Sadly, after the death of the Emperor, his outdoor calligraphic works are fading due to weathering and the lack of proper conservation, kudos to the bureaucratic complacency. The most accessible works can be seen on one of the pillars near the entrance of the Star Ferry Pier in Tsim Sha Tsui, which is being boarded for conservation works.

Piss Me Off will take place in the Mongkok pedestrian precinct (the long strip of street with many Fortress and Broadways outlets along and close to the Ladies'Market) on 15 July from 9:00 to 21:00. The activity is mainly about doing graffiti in different artistic formats (probably doing something on the street furniture like this http). Be there with your camera!

Wednesday, 8 July 2009

Are We Cruel? Or They?

R0016427a (Medium) ^A Beggar and a Lady with a LV Bag: The photo is purposedly overexposed to highlight the two subjects, the beggar facing the camera with a forlorn facial expression and the tubby lady with a LV bag around her arm and some shopping, walking away head down. The highlighting and the two subjects serve to make a stark contrast in telling the theme: "Where is our compassion?", of which the effect is hopefully complemented by the body gestures of the two subjects.
Technically, the shot was done in a pedestrian subway. The ISO was turned to 1600 to better cater for an adequate shutter speed in the comparatively low light situation. With a lower ISO value, I would have less elbowroom for dragging the exposure to brighten up the background without blurring the two subjects (cos the adequate shutter speed would be way past the safe shutter speed to steady the two subjects; you may search my blog for some idea about the safe shutter speed).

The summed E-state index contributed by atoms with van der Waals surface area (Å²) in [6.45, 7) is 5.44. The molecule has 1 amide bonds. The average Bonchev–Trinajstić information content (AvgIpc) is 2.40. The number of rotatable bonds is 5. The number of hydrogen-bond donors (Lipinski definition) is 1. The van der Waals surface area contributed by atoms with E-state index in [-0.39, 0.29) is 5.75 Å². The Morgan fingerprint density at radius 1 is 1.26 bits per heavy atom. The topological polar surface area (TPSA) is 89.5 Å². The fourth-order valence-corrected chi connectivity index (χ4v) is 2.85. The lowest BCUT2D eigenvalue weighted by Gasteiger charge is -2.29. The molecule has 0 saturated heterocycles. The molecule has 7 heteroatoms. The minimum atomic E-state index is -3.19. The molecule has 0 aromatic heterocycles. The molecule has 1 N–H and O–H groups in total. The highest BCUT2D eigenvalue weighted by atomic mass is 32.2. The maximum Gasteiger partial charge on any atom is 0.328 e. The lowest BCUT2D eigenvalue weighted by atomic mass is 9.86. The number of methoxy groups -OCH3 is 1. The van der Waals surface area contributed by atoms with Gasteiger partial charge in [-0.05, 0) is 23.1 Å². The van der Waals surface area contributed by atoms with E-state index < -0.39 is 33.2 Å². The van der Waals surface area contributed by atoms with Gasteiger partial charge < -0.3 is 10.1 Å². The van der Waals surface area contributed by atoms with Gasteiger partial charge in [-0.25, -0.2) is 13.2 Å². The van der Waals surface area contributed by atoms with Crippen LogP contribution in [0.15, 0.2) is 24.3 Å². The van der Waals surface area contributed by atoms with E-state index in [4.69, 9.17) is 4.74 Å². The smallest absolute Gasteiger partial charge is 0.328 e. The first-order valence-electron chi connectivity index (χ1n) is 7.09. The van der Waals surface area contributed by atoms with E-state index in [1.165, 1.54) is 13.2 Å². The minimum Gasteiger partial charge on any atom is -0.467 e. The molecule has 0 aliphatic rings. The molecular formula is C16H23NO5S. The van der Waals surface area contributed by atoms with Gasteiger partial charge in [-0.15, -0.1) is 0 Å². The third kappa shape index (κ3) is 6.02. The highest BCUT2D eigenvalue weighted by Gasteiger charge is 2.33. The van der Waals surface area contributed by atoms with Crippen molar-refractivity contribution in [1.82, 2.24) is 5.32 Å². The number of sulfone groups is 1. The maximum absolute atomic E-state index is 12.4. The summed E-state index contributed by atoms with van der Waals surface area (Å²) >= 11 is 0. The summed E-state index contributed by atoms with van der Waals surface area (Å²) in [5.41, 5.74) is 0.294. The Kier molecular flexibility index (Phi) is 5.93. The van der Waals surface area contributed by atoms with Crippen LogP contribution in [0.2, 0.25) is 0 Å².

In the streets of Hong Kong, what looks less noxious to the locals as the days wear on is a decade-long phenomenon. Probably, the Hongkongers are geting used to it, namely the proliferation of beggars.
Their multiplication is noxious because most of them are no ordinary beggars. They take begging as a profession, making a living just like you and me in our workplaces. To these beggars, the streets are the workplaces. The noxious part about it is not as much as they go about begging than they do this in a business-like fashion. Most of them joined the trade to echo the calling of the times which was the handover of Hong Kong's sovereignty to China.